• 50 years after medical research found that asbestos exposure can lead to death, the government still can’t give a definitive number of how many Americans die from asbestos exposure every year. (EWG Action Fund)
  • 2015 mesothelioma and asbestos exposure statisticsThe cause of death in 40 to 50 percent of asbestosis victims is asbestosis; in others it is recorded as a contributing (EWG Action Fund)
  • Since 2006, at least 8 million pounds of raw asbestos and asbestos-containing materials have arrived in U.S. ports. (EWG Action Fund)
  • In 2013, imported raw asbestos was valued at $1.16 million. That same year, products containing asbestos were evaluated at $4.94 million. (EWG Action Fund)
  • Since 2010, asbestos interests gave $3.3 million to House members who voted to concede compensation for victims. (EWG Action Fund)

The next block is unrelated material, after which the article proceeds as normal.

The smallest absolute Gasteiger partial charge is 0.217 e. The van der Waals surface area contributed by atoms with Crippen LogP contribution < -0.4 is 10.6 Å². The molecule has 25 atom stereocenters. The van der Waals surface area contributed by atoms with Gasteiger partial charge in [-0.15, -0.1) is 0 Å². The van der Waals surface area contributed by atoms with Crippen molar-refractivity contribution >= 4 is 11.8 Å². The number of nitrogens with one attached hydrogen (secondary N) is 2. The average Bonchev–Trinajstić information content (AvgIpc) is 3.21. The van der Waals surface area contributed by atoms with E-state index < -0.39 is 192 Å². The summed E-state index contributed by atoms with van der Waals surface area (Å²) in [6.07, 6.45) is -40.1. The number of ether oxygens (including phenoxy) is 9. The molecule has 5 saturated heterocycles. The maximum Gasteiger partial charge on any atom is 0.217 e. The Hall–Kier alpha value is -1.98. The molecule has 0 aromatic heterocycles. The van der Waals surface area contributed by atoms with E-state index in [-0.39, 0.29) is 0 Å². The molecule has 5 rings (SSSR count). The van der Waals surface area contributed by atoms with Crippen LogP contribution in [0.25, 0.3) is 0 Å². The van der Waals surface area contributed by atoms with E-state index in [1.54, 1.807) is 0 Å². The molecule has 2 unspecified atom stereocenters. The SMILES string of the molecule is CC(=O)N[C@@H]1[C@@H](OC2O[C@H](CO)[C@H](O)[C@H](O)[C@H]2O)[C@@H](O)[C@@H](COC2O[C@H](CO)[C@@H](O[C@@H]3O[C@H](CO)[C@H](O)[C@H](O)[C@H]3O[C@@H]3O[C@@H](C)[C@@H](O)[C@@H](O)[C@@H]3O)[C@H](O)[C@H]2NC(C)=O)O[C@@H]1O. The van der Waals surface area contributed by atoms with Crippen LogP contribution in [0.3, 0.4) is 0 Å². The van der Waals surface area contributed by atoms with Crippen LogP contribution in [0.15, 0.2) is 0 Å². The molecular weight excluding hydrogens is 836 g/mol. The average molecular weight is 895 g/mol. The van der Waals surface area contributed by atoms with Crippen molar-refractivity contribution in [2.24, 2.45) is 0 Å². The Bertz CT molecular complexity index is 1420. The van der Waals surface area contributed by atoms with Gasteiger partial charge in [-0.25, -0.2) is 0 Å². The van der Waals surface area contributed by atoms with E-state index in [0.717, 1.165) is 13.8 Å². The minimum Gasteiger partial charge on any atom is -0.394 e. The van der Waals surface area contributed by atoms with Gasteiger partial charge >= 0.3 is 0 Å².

• The National Institute for Occupational Safety and Health’s “Work-Related Lung Disease Surveillance Report” for 2007, the latest year available, noted that elementary school teachers are “more than twice as likely to die from asbestos exposure than Americans as a whole.” (National Institute for Occupational Safety and Health)
  • Because many people exposed long ago have yet to develop symptoms and an unknown number are being newly exposed, the death asbestos toll will continue to climb and could eventually reach half a million over the next 30 years. (Center for Public Integrity)
  • There are 3,000 new cases of mesothelioma diagnosed each year. (American Cancer Society)
  • Mesothelioma diagnoses have continually increased from the 1970s to the early 1990s, but since then the rate has stabilized and even gone down slightly. In many other countries, the rate of mesothelioma is still increasing. (American Cancer Society)
  • The rate of mesothelioma is lower in women. (American Cancer Society)